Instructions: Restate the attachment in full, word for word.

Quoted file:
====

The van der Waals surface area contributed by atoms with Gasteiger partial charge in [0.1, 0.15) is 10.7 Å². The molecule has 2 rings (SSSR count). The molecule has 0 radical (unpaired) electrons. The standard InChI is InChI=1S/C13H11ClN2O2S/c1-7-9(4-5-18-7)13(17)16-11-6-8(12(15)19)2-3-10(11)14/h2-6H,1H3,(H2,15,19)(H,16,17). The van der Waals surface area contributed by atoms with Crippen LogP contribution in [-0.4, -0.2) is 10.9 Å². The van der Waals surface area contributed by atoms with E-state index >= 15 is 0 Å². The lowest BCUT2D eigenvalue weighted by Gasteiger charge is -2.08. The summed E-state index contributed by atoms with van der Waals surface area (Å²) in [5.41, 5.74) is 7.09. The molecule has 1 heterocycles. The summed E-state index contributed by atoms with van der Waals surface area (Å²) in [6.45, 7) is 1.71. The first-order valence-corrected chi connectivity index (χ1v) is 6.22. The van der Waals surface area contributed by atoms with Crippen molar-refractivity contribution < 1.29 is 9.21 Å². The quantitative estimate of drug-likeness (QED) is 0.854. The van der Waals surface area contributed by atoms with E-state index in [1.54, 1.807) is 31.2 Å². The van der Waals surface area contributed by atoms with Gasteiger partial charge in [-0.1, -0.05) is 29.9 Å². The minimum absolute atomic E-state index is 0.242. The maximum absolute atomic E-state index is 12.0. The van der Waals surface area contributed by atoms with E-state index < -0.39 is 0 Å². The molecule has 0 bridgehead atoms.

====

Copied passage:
The van der Waals surface area contributed by atoms with Gasteiger partial charge in [0.1, 0.15) is 10.7 Å². The molecule has 2 rings (SSSR count). The molecule has 0 radical (unpaired) electrons. The standard InChI is InChI=1S/C13H11ClN2O2S/c1-7-9(4-5-18-7)13(17)16-11-6-8(12(15)19)2-3-10(11)14/h2-6H,1H3,(H2,15,19)(H,16,17). The van der Waals surface area contributed by atoms with Crippen LogP contribution in [-0.4, -0.2) is 10.9 Å². The van der Waals surface area contributed by atoms with E-state index >= 15 is 0 Å². The lowest BCUT2D eigenvalue weighted by Gasteiger charge is -2.08. The summed E-state index contributed by atoms with van der Waals surface area (Å²) in [5.41, 5.74) is 7.09. The molecule has 1 heterocycles. The summed E-state index contributed by atoms with van der Waals surface area (Å²) in [6.45, 7) is 1.71. The first-order valence-corrected chi connectivity index (χ1v) is 6.22. The van der Waals surface area contributed by atoms with Crippen molar-refractivity contribution < 1.29 is 9.21 Å². The quantitative estimate of drug-likeness (QED) is 0.854. The van der Waals surface area contributed by atoms with E-state index in [1.54, 1.807) is 31.2 Å². The van der Waals surface area contributed by atoms with Gasteiger partial charge in [-0.1, -0.05) is 29.9 Å². The minimum absolute atomic E-state index is 0.242. The maximum absolute atomic E-state index is 12.0. The van der Waals surface area contributed by atoms with E-state index < -0.39 is 0 Å². The molecule has 0 bridgehead atoms.